When a South Florida mother lost her Marine son to suicide six years ago, she made it her life's mission to help other veterans suffering from post-traumatic stress disorder and in the process, has taken on the U.S. Department of Veterans Affairs.
Janine Lutz's son, Janos "John" V. Lutz, died by what she calls a "pharmaceutically-induced suicide" after ingesting a handful of Morphine and Klonopin pills given to him by VA doctors. He was 24 years old.
Lutz blames John's death on the cocktail of powerful medications he was prescribed to treat his PTSD, specifically Klonopin, the brand name of clonazepam. The medication is a type of benzodiazepine, a class of drugs used to treat anxiety. The drug can trigger suicidal thoughts and tendencies in some patients.
"I know my son died of pharmaceutically-induced suicide, it was the drugs that made him suicidal," said Lutz. "It wasn't his will [to die], it was the medication that f----- with his mind."
The VA's National Center for Post-Traumatic Stress Disorder recommends against the use of benzodiazepines to treat PTSD. However, the VA does not outright ban doctors from prescribing it. The agency told NBC that it did not believe an outright ban would be in the best interest of patients because it could be complicated to discontinue usage in veterans who have developed a physical dependency to the drug. VA spokeswoman Susan Carter said 10.8% of veterans with PTSD had a "benzo" prescription in 2018, the latest year for which data was available.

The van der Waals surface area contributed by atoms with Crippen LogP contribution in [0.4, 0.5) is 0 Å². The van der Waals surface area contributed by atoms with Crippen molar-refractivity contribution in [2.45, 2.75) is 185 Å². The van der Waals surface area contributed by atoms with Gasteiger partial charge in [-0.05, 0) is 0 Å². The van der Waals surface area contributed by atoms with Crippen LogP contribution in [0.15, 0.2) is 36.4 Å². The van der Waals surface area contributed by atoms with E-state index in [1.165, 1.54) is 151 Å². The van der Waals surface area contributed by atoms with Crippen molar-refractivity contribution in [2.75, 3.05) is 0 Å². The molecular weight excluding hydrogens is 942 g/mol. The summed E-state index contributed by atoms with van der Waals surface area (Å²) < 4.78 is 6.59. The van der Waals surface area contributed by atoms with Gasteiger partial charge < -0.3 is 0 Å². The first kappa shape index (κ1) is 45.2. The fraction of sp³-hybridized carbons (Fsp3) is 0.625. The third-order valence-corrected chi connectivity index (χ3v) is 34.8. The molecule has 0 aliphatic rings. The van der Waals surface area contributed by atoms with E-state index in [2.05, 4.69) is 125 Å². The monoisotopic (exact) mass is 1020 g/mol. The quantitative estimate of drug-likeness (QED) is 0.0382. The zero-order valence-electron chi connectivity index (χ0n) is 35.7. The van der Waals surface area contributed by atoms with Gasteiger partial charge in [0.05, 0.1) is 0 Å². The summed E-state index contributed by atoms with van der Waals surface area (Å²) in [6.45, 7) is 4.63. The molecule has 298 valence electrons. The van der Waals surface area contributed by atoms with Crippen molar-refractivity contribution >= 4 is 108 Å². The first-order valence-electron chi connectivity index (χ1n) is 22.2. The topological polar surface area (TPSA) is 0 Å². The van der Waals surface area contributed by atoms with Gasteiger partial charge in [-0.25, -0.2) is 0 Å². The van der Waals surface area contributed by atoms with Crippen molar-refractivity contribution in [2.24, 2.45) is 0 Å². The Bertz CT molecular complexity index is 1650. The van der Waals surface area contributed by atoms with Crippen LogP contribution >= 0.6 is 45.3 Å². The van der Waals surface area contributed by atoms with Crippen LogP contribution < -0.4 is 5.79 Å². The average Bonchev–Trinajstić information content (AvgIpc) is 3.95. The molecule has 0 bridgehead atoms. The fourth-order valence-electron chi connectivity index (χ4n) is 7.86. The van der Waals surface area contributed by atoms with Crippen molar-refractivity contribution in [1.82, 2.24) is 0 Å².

John had served back-to-back tours in Iraq and Afghanistan between 2007 and 2009. In Afghanistan, he fought in Operation Strike of the Sword, a massive U.S.-led offensive in the summer of 2009 to take control of a Taliban stronghold in the country. The operation left more than a dozen U.S. Marines dead and many more injured — physically and mentally.
"When he came home, he was visibly different, severe PTSD," said Lutz. "As a new mom, receiving a new war fighter, I didn't have any tools. I didn't know the things that I know now."
What Lutz didn't know was just how bad John was struggling.
After being diagnosed with PTSD by the VA stateside, John was given between 17 to 24 prescriptions at any given time. When some of them were taken together, the side effects included hallucinations, paranoia and suicide.
One week after being prescribed Klonopin, John attempted suicide for the first time in 2010. Despite a medical history of mental health problems related to the drug, he would be prescribed Klonopin two more times.
John was also taking morphine for combat-related injuries. Lutz said she kept his medications "under lock and key," at his request, and that she doled them out only as needed."
"He says, 'I need you to take my pain meds, and when I need them, just give me one,' and I said, 'Ok honey,' and he said, 'Yeah mom, I'm just scared,'" she said.
But after a 2013 visit to a VA psychiatrist, who Lutz said John was open with about the fact that his mom locked up his medications and his history with suicidal thoughts, the doctor prescribed him a stronger dosage of Klonopin. That visit was followed by one to an orthopedic doctor who Lutz said gave her son additional morphine pills.
Eight days later, John was dead.
"I was mad," Lutz said.